SLPs – Seriously Lacking Promotion, Sensibly Leading to Problems
31 May, 2024

Merlita Kennedy, Partner & Jared Ishmael, Senior Associate at Webber Wentzel

 

 

In February 2024, the Annual Mining Indaba occurred in Cape Town South Africa, where the mining industry’s technical brains, financial brawn and everything in between congregated. During the same time, the Alternative Mining Indaba, a summit hosted by the Mining Affected Communities United in Action took place. On the one hand, a gathering to deliberate investing in the African mining sector under the banner of “Embracing the power of positive disruption” and on the other, discussing participation and benefits flowing from the sector.

 

 

While it is fundamental to understand that these groups are neither mutually exclusive nor opposed, it cannot be ignored that the crossroads where these groups meet do exist and are more nuanced than one would be made to believe.

 

 

Social and Labour Plans

 

 

By law, every application for a mining right made to the Department of Mineral and Resources and Energy (DMRE) in the Republic of South Africa, must be accompanied by inter alia a Social and Labour Plan (SLP)[1]. Interestingly, the objectives of an SLP, and by extension all SLPs, are to “(a) promote employment and advance the social and economic welfare of all South Africans; (b) contribute to the transformation of the mining industry; and (c) ensure that holders of mining rights contribute towards the socio-economic development of the areas in which they are operating.’[2]  The Regional Manager of the DMRE may refer the SLP back to the applicant for amendments or revisions[3] and is responsible for monitoring compliance with the SLP[4].

 

 

An SLP must contain at least a human resources development plan, career progression, mentorship, internship and bursary programmes, infrastructure and poverty eradication projects in line with the relevant Integrated Development Plan, procurement progression plan and employment equity statistics and plans to achieve historically disadvantaged South African participation in management.[5] Most mining companies’ SLPs are either available on their website or may be requested. These SLPs are published every 5 years.

 

 

As lengthy and as complicated as they may be, SLPs are neither a nice-to-have nor are they the necessary administrative “bibles” needed for operations to continue. It is evident from the legally obligated objectives and contents of SLPs that they serve as the primary hymn sheet guiding mining companies’ engagements with mining-affected communities, host communities, historically disadvantaged groups and the public at large, as it relates to social and labour issues.

 

 

Similarly, the SLP regime is what governs the relationship between mining companies, mining-affected communities and the government. It is quite clear that a weak link in this chain would understandably stifle the development of mining-affected communities which are the most vulnerable in the chain. However, it must never be forgotten that the development of mining-affected communities is the responsibility of the government whose means are constrained. It is accordingly important for local development, that each party carry its own weight and that there is co-operation between all stakeholders. Especially where the mining sector employed 480 893 people[6] and contributed an added value of approximately ZAR 202.05 billion to South Africa’s Gross Domestic Product[7] in 2023. To lose this contribution to the economy would be a tragedy. A failure to capitalise on the consequent social benefit that flows from this would be equally as tragic.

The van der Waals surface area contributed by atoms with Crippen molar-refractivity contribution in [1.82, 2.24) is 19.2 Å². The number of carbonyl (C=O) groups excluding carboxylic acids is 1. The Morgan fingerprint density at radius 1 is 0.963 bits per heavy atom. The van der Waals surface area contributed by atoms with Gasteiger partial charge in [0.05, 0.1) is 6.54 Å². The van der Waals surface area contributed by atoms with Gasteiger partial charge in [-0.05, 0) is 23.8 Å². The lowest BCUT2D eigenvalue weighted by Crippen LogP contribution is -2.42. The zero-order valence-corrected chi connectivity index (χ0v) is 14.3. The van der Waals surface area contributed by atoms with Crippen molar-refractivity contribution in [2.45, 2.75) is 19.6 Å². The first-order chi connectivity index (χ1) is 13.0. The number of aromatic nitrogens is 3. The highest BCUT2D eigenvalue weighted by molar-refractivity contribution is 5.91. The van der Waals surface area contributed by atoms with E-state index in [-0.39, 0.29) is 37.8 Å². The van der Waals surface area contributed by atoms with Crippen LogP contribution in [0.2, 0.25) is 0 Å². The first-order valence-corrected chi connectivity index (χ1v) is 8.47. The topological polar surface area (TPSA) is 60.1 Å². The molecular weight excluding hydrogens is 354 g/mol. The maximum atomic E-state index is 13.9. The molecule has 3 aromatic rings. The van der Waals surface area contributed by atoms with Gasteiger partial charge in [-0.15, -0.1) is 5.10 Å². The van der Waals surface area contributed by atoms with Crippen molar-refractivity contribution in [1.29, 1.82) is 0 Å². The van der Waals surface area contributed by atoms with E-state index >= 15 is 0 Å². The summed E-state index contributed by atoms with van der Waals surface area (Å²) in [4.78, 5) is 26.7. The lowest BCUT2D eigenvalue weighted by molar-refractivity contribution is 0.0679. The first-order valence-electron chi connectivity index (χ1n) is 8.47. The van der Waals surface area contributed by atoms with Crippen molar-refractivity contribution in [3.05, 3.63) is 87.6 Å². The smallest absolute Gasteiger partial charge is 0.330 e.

It is clear that an SLP is an important tool in securing benefits for all from mining operations, over and above the ordinary employment and tax benefits. It is also clear that there will be negative consequences where SLPs are not implemented by mining companies and where implementation is not monitored by the relevant regulatory authority.

 

 

Accordingly, and as it relates to SLP performance at least, mining companies should say it loud, say it proud and publicise the implementation of their SLPs. The proverbial social licence to operate and good standing of the mining sector depends on it.

 

 

ENDS

 

[1] Section 22(1) of the Mineral Resources and Petroleum Development Act read with regulation 10 of the Mineral Resources and Development Regulations.

[2] Regulation 41 of the Mineral Resources and Development Regulations

[3] Regulation 42 of the Mineral Resources and Development Regulations

[4] Regulation 45 of the Mineral Resources and Development Regulations

[5] Regulation 48 of the Mineral Resources and Development Regulations

[6] facts-figures-pocketbook-20230.pdf page 14

[7] Mining industry in South Africa – statistics & facts | Statista

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@Merlita Kennedy, Webber Wentzel
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@Jared Ishmael, Webber Wentzel
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